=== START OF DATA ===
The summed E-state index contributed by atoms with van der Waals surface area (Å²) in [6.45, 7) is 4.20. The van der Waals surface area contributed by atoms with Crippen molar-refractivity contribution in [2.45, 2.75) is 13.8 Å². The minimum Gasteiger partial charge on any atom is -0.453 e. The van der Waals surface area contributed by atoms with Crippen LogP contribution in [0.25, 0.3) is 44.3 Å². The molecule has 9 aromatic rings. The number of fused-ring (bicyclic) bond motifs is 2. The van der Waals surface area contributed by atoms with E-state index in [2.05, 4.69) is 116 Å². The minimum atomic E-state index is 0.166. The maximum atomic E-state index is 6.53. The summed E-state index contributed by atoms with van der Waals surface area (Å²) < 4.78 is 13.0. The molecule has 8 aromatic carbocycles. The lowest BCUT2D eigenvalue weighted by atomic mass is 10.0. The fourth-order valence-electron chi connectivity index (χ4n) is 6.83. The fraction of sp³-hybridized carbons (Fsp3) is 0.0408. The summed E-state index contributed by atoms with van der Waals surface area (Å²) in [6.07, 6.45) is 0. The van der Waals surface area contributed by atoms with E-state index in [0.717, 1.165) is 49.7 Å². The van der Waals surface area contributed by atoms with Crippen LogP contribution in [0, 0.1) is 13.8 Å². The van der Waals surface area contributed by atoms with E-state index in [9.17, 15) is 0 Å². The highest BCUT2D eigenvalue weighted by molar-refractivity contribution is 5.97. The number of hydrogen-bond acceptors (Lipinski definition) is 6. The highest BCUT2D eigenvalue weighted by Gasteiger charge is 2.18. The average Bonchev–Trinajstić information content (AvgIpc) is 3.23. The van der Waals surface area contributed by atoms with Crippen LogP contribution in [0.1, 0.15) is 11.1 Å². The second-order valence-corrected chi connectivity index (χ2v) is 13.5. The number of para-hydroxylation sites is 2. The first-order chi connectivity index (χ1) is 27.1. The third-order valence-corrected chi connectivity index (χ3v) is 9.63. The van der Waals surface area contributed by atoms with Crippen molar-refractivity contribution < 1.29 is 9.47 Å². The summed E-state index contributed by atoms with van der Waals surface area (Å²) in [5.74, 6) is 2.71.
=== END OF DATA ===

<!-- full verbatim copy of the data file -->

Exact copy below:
The summed E-state index contributed by atoms with van der Waals surface area (Å²) in [6.45, 7) is 4.20. The van der Waals surface area contributed by atoms with Crippen molar-refractivity contribution in [2.45, 2.75) is 13.8 Å². The minimum Gasteiger partial charge on any atom is -0.453 e. The van der Waals surface area contributed by atoms with Crippen LogP contribution in [0.25, 0.3) is 44.3 Å². The molecule has 9 aromatic rings. The number of fused-ring (bicyclic) bond motifs is 2. The van der Waals surface area contributed by atoms with E-state index in [2.05, 4.69) is 116 Å². The minimum atomic E-state index is 0.166. The maximum atomic E-state index is 6.53. The summed E-state index contributed by atoms with van der Waals surface area (Å²) < 4.78 is 13.0. The molecule has 8 aromatic carbocycles. The lowest BCUT2D eigenvalue weighted by atomic mass is 10.0. The fourth-order valence-electron chi connectivity index (χ4n) is 6.83. The fraction of sp³-hybridized carbons (Fsp3) is 0.0408. The summed E-state index contributed by atoms with van der Waals surface area (Å²) in [6.07, 6.45) is 0. The van der Waals surface area contributed by atoms with E-state index in [0.717, 1.165) is 49.7 Å². The van der Waals surface area contributed by atoms with Crippen LogP contribution in [0, 0.1) is 13.8 Å². The van der Waals surface area contributed by atoms with E-state index in [9.17, 15) is 0 Å². The highest BCUT2D eigenvalue weighted by molar-refractivity contribution is 5.97. The number of hydrogen-bond acceptors (Lipinski definition) is 6. The highest BCUT2D eigenvalue weighted by Gasteiger charge is 2.18. The average Bonchev–Trinajstić information content (AvgIpc) is 3.23. The van der Waals surface area contributed by atoms with Crippen LogP contribution in [0.1, 0.15) is 11.1 Å². The second-order valence-corrected chi connectivity index (χ2v) is 13.5. The number of para-hydroxylation sites is 2. The first-order chi connectivity index (χ1) is 27.1. The third-order valence-corrected chi connectivity index (χ3v) is 9.63. The van der Waals surface area contributed by atoms with Crippen molar-refractivity contribution < 1.29 is 9.47 Å². The summed E-state index contributed by atoms with van der Waals surface area (Å²) in [5.74, 6) is 2.71.